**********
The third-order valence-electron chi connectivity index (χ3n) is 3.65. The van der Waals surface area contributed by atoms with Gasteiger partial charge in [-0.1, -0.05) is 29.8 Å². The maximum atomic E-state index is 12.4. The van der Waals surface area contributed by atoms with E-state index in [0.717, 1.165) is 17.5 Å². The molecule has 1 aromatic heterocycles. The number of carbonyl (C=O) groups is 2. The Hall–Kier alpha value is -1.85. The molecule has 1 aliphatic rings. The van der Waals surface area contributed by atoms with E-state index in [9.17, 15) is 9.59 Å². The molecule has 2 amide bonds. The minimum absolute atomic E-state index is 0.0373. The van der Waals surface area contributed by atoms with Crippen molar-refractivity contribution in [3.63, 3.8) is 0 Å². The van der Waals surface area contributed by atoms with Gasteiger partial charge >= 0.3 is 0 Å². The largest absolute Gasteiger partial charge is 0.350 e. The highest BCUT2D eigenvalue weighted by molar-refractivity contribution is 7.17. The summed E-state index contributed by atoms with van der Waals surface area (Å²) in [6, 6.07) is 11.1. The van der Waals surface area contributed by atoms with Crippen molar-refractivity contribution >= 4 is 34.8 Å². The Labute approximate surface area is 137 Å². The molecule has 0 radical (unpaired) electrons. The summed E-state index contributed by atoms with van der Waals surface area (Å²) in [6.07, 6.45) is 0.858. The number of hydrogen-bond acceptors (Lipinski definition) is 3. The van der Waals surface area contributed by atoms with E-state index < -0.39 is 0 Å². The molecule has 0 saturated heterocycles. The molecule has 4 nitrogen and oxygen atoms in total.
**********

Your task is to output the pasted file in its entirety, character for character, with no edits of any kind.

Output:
The third-order valence-electron chi connectivity index (χ3n) is 3.65. The van der Waals surface area contributed by atoms with Gasteiger partial charge in [-0.1, -0.05) is 29.8 Å². The maximum atomic E-state index is 12.4. The van der Waals surface area contributed by atoms with E-state index in [0.717, 1.165) is 17.5 Å². The molecule has 1 aromatic heterocycles. The number of carbonyl (C=O) groups is 2. The Hall–Kier alpha value is -1.85. The molecule has 1 aliphatic rings. The van der Waals surface area contributed by atoms with E-state index in [9.17, 15) is 9.59 Å². The molecule has 2 amide bonds. The minimum absolute atomic E-state index is 0.0373. The van der Waals surface area contributed by atoms with Crippen molar-refractivity contribution in [3.63, 3.8) is 0 Å². The van der Waals surface area contributed by atoms with Gasteiger partial charge >= 0.3 is 0 Å². The largest absolute Gasteiger partial charge is 0.350 e. The highest BCUT2D eigenvalue weighted by molar-refractivity contribution is 7.17. The summed E-state index contributed by atoms with van der Waals surface area (Å²) in [6, 6.07) is 11.1. The van der Waals surface area contributed by atoms with Crippen molar-refractivity contribution >= 4 is 34.8 Å². The Labute approximate surface area is 137 Å². The molecule has 0 radical (unpaired) electrons. The summed E-state index contributed by atoms with van der Waals surface area (Å²) in [6.07, 6.45) is 0.858. The number of hydrogen-bond acceptors (Lipinski definition) is 3. The van der Waals surface area contributed by atoms with E-state index < -0.39 is 0 Å². The molecule has 0 saturated heterocycles. The molecule has 4 nitrogen and oxygen atoms in total.